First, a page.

Merrick Garland has been in this position before.
The last time a seat opened up on the U.S. Supreme Court, in 2010, he was widely considered a top candidate for the job and interviewed with President Barack Obama. But the slot ultimately went to Justice Elena Kagan.
It's not hard to see why Obama might again find the 63-year-old Garland an attractive nominee to replace Justice Antonin Scalia, who died last month. He has a reputation as a moderate, which could please Republicans, and a resume that makes him look like a lot of the high court's current members.
He graduated from Harvard College and Harvard Law School, a school attended by five other current justices and Scalia. He's now chief judge of the U.S. Court of Appeals for the District of Columbia Circuit, sometimes called the ``second highest court in the land'' in part because of the frequency with which its judges ascend to the Supreme Court just a few blocks away.
As a young lawyer, Garland clerked for two appointees of Republican President Dwight D. Eisenhower, the liberal U.S. Supreme Court Justice William Brennan Jr. and Judge Henry J. Friendly, for whom Chief Justice John Roberts also clerked. Before becoming a judge himself, he was a prosecutor and supervised Justice Department investigations into the 1995 Oklahoma City bombing and Unabomber Ted Kaczynski.
His background made him popular even with Republicans when he was nominated to the D.C. Circuit by President Bill Clinton in 1995, but the full Senate didn't initially act on his nomination. The issue wasn't Garland, Iowa Republican Sen. Charles Grassley said at the time, but whether the court needed another judge at all. Grassley is now the chairman of the Judiciary Committee, which would oversee any hearings on a nominee.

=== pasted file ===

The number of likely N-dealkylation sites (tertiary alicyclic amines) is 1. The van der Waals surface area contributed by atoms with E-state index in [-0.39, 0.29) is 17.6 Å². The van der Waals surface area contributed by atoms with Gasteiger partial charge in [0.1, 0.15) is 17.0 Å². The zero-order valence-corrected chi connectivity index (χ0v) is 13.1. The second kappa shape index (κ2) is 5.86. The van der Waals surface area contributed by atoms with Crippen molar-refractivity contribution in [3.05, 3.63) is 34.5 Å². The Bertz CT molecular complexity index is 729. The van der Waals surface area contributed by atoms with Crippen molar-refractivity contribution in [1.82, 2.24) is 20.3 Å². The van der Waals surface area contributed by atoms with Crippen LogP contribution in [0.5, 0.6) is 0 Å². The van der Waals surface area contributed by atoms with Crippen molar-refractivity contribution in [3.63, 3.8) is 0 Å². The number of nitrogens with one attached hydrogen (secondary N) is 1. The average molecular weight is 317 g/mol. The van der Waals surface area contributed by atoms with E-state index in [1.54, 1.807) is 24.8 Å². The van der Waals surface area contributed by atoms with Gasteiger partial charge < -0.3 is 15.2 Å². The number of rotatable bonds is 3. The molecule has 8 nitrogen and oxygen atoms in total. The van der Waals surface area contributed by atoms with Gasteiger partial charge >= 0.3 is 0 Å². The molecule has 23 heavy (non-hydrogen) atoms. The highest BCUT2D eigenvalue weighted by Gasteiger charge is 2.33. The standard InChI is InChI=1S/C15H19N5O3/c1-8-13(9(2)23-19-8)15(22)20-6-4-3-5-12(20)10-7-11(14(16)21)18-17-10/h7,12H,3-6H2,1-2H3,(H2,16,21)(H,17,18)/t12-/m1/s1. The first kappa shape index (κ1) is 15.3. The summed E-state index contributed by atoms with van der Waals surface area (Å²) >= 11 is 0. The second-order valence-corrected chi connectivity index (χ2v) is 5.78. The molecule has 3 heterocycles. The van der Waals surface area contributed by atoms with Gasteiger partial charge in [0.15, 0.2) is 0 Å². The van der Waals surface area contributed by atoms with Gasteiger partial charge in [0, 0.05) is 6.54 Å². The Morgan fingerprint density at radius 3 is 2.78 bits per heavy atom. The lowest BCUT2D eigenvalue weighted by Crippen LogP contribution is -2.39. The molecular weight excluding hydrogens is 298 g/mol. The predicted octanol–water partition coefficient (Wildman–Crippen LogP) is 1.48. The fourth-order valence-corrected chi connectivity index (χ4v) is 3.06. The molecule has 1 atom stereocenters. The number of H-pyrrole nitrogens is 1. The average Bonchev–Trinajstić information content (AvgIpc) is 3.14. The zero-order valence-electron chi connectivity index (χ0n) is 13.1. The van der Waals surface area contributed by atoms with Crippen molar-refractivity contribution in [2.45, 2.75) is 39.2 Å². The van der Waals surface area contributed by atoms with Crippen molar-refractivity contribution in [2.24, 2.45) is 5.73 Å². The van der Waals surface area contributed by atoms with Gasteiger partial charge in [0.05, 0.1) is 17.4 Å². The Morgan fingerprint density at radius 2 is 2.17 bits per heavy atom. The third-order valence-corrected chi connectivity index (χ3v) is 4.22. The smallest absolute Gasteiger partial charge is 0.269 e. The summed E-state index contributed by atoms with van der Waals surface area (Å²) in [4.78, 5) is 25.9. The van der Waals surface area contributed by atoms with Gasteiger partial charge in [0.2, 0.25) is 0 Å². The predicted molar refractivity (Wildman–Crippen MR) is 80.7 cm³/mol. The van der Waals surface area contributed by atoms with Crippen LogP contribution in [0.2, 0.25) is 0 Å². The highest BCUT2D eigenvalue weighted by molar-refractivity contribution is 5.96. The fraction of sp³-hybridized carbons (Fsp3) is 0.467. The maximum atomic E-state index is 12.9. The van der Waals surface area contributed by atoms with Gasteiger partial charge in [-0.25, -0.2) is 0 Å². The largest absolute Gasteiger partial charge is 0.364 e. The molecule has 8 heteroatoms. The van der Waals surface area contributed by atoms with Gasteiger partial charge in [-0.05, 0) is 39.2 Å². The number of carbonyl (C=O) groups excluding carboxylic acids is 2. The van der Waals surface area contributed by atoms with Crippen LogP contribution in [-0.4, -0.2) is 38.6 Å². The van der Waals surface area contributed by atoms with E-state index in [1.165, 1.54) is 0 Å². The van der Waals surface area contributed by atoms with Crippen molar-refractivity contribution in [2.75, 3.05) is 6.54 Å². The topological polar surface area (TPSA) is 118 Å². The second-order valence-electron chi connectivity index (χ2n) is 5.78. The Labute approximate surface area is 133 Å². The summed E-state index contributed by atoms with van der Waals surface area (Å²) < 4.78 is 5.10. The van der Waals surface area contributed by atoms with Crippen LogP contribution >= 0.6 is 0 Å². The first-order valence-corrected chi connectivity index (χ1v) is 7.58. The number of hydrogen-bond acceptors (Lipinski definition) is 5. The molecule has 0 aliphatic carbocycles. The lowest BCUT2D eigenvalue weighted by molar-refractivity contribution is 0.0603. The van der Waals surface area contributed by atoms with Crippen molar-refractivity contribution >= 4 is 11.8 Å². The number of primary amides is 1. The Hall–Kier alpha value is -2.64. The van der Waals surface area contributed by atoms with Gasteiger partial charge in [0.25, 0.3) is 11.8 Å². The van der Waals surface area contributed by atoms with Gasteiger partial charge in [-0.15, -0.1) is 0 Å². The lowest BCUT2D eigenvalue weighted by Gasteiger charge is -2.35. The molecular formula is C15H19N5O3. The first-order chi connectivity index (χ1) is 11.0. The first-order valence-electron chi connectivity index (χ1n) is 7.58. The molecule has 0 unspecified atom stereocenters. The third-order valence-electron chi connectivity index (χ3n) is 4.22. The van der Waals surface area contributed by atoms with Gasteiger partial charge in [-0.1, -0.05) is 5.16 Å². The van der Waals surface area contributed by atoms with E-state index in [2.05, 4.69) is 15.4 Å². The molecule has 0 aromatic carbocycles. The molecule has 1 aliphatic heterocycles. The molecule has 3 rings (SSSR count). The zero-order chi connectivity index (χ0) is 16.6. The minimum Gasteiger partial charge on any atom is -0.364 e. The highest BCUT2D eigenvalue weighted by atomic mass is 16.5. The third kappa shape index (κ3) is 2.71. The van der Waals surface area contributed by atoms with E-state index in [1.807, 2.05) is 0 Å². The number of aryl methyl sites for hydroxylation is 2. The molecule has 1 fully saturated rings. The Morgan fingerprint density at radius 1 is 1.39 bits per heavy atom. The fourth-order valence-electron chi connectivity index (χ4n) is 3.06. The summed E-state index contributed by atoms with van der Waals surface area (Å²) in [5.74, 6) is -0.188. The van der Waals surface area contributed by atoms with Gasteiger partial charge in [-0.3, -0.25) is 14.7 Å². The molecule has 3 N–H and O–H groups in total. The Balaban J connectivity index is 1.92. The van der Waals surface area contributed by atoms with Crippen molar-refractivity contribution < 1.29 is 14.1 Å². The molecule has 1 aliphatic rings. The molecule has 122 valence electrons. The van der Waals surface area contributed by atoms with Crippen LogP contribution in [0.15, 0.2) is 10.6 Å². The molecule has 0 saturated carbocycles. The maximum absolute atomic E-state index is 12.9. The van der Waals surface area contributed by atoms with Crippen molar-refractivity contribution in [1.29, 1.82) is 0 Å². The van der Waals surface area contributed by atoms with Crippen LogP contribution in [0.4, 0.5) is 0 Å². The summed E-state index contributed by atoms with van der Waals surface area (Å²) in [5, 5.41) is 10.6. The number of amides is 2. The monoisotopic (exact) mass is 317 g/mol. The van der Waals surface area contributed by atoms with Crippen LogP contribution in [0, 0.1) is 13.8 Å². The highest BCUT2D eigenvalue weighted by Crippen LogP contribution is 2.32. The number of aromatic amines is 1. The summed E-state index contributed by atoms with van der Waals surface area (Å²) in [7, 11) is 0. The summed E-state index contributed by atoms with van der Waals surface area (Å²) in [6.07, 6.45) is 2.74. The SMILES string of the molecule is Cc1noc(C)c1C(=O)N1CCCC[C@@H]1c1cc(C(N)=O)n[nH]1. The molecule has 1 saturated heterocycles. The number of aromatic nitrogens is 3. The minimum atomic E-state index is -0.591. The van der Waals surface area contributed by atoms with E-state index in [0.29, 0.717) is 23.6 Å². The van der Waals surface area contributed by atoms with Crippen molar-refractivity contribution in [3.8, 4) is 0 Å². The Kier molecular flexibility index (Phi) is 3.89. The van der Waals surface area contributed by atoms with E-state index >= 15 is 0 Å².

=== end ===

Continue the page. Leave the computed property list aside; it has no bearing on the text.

Garland was ultimately confirmed to the D.C. Circuit on a vote of 76-23 in 1997. Thirty-two Republicans voted in favor of his nomination, including seven who are still members of the Senate.
Despite his background, there are two possible stumbling blocks to his nomination: his age and the fact he is a white male. Most of the court's current members were nominated and confirmed while in their 50s. Justice Ruth Bader Ginsburg was the oldest at confirmation, at 60.
Presidents generally like to choose nominees younger than the 63-year-old Garland to ensure they will serve for a long time. Still, Justice Lewis Powell was 64 when nominated to the court in 1971, so Garland's nomination wouldn't be unprecedented. President Obama has also sought to diversify the court with his previous picks, choosing Justice Sonia Sotomayor, the court's first Hispanic justice, and Kagan, whose confirmation meant that for the first time there were three women on the court.
Garland's religion — he is Jewish — also wouldn't add to the diversity of the court. Three of its current members are Jewish and five are Catholic.